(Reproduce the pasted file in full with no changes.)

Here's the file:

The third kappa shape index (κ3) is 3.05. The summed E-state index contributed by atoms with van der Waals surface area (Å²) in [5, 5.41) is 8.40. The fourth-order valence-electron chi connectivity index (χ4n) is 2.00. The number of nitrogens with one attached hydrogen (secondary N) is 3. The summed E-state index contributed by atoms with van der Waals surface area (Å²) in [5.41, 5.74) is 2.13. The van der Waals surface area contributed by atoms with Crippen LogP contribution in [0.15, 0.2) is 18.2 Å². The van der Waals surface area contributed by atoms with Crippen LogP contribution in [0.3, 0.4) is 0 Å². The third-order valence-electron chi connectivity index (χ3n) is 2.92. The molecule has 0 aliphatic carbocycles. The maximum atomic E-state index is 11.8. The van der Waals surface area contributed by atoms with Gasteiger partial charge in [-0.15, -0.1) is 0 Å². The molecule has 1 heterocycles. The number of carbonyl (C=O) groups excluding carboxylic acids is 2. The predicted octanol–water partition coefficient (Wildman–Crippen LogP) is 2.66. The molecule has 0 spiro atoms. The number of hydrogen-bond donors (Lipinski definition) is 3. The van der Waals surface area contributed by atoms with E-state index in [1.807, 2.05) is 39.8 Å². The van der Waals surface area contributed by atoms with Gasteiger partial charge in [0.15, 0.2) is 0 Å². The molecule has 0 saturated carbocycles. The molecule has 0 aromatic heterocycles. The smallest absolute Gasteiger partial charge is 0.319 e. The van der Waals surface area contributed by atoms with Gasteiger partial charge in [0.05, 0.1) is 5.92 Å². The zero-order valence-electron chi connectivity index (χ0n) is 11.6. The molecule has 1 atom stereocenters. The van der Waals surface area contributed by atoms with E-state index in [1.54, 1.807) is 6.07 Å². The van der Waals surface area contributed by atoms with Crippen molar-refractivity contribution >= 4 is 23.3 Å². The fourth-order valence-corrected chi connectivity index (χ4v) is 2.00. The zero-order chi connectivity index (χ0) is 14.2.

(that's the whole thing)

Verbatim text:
The third kappa shape index (κ3) is 3.05. The summed E-state index contributed by atoms with van der Waals surface area (Å²) in [5, 5.41) is 8.40. The fourth-order valence-electron chi connectivity index (χ4n) is 2.00. The number of nitrogens with one attached hydrogen (secondary N) is 3. The summed E-state index contributed by atoms with van der Waals surface area (Å²) in [5.41, 5.74) is 2.13. The van der Waals surface area contributed by atoms with Crippen LogP contribution in [0.15, 0.2) is 18.2 Å². The van der Waals surface area contributed by atoms with Crippen LogP contribution in [0.3, 0.4) is 0 Å². The third-order valence-electron chi connectivity index (χ3n) is 2.92. The molecule has 0 aliphatic carbocycles. The maximum atomic E-state index is 11.8. The van der Waals surface area contributed by atoms with Gasteiger partial charge in [-0.15, -0.1) is 0 Å². The molecule has 1 heterocycles. The number of carbonyl (C=O) groups excluding carboxylic acids is 2. The predicted octanol–water partition coefficient (Wildman–Crippen LogP) is 2.66. The molecule has 0 spiro atoms. The number of hydrogen-bond donors (Lipinski definition) is 3. The van der Waals surface area contributed by atoms with E-state index in [1.807, 2.05) is 39.8 Å². The van der Waals surface area contributed by atoms with Gasteiger partial charge in [0.15, 0.2) is 0 Å². The molecule has 0 saturated carbocycles. The molecule has 0 aromatic heterocycles. The smallest absolute Gasteiger partial charge is 0.319 e. The van der Waals surface area contributed by atoms with Gasteiger partial charge in [0.05, 0.1) is 5.92 Å². The zero-order valence-electron chi connectivity index (χ0n) is 11.6. The molecule has 1 atom stereocenters. The van der Waals surface area contributed by atoms with E-state index in [1.54, 1.807) is 6.07 Å². The van der Waals surface area contributed by atoms with Crippen molar-refractivity contribution >= 4 is 23.3 Å². The fourth-order valence-corrected chi connectivity index (χ4v) is 2.00. The zero-order chi connectivity index (χ0) is 14.2.